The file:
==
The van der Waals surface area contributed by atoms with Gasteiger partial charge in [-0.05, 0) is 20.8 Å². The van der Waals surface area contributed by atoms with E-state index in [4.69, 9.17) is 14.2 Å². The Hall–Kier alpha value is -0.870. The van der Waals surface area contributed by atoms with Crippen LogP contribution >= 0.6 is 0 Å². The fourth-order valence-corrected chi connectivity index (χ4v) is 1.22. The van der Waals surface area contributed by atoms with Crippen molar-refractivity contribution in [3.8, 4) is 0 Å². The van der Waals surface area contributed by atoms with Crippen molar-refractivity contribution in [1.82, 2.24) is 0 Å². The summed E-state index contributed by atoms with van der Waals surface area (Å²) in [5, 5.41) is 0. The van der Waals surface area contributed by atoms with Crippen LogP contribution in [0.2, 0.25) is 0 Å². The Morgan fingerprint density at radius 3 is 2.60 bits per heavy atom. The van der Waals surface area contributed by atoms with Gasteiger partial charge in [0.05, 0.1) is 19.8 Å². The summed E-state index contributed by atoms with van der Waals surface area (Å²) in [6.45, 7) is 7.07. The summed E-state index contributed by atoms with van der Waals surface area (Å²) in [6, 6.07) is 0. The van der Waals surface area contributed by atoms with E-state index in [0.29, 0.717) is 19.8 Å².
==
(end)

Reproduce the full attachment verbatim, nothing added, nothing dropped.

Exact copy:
The van der Waals surface area contributed by atoms with Gasteiger partial charge in [-0.05, 0) is 20.8 Å². The van der Waals surface area contributed by atoms with E-state index in [4.69, 9.17) is 14.2 Å². The Hall–Kier alpha value is -0.870. The van der Waals surface area contributed by atoms with Crippen LogP contribution >= 0.6 is 0 Å². The fourth-order valence-corrected chi connectivity index (χ4v) is 1.22. The van der Waals surface area contributed by atoms with Crippen molar-refractivity contribution in [3.8, 4) is 0 Å². The van der Waals surface area contributed by atoms with Crippen molar-refractivity contribution in [1.82, 2.24) is 0 Å². The summed E-state index contributed by atoms with van der Waals surface area (Å²) in [5, 5.41) is 0. The van der Waals surface area contributed by atoms with Crippen LogP contribution in [0.2, 0.25) is 0 Å². The Morgan fingerprint density at radius 3 is 2.60 bits per heavy atom. The van der Waals surface area contributed by atoms with Gasteiger partial charge in [0.05, 0.1) is 19.8 Å². The summed E-state index contributed by atoms with van der Waals surface area (Å²) in [6.45, 7) is 7.07. The summed E-state index contributed by atoms with van der Waals surface area (Å²) in [6, 6.07) is 0. The van der Waals surface area contributed by atoms with E-state index in [0.29, 0.717) is 19.8 Å².